While John Cho and Kal Penn (especially Kal Pennn) are as funny as they ever are, special praise must be given to two of the film’s supporting players. Neil Patrick Harris came out of the closet in real life after the movies immortalized him as a womanizing sexual predator. Not afraid to poke fun at himself, let us merely state that NPH survived his gunshot wounds in the previous film and his new homosexual public image is not off-limits for some seriously outrageous laughs. Similarly, Thomas Lennon who regularly stole Reno 911 as flamboyantly homosexual Sheriff Jim Dangle is able to garner nearly as many laughs as the film’s stars as a father whose baby gets dragged along for a night of illegal mayhem. With a super-polite and proper persona which is at odds with some of his most recognizable characters, watching Lennon’s transformation and his attempts to deal with his suddenly high daughter are among the funniest parts of the whole film.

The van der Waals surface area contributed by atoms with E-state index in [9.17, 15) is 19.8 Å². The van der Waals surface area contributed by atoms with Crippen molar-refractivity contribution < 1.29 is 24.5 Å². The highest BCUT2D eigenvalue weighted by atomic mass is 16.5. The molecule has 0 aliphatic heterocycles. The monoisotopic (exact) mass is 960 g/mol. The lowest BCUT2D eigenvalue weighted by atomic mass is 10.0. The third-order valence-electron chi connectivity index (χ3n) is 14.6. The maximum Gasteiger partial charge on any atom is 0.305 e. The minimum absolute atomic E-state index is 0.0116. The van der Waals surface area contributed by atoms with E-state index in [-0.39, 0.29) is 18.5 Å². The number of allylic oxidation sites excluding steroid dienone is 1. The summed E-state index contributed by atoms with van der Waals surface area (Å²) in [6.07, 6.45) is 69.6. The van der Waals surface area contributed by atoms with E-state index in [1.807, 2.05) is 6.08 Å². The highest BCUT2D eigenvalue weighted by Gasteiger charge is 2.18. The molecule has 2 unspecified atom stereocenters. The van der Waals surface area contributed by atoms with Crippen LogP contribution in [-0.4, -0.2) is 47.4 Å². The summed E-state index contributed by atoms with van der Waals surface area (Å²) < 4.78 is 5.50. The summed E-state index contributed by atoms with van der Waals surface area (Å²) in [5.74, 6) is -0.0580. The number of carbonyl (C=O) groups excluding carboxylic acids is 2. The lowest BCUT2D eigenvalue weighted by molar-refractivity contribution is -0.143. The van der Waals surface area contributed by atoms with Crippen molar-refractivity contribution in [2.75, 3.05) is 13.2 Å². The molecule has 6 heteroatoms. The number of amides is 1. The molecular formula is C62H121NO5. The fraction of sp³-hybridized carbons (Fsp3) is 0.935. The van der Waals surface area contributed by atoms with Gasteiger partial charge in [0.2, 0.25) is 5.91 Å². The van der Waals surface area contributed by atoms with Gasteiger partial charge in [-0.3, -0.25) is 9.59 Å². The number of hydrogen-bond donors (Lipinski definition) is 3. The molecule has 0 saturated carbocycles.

Just when I thought it was going to be impossible for 2011 to produce a better straight comedy than Horrible Bosses, A Very Harold and Kumar Christmas decided to come along and throw it’s hat in the ring. It’s going to take a couple more views before I can decide for sure, but I can easily say that this film is in the running and it’s a close race. For those who aren’t fans of the series, this will likely not do much to change your mind, but for those who appreciate wicked smart stoner humor and have a healthy respect for taking a wrecking machine to the proverbial fourth wall, this film will leave you in stitches from beginning to end. There really isn’t much more you can ask for when it comes to a third entry in a film franchise, and this is probably the funniest Christmas themed movie that I’ve ever seen.

Final Score: A-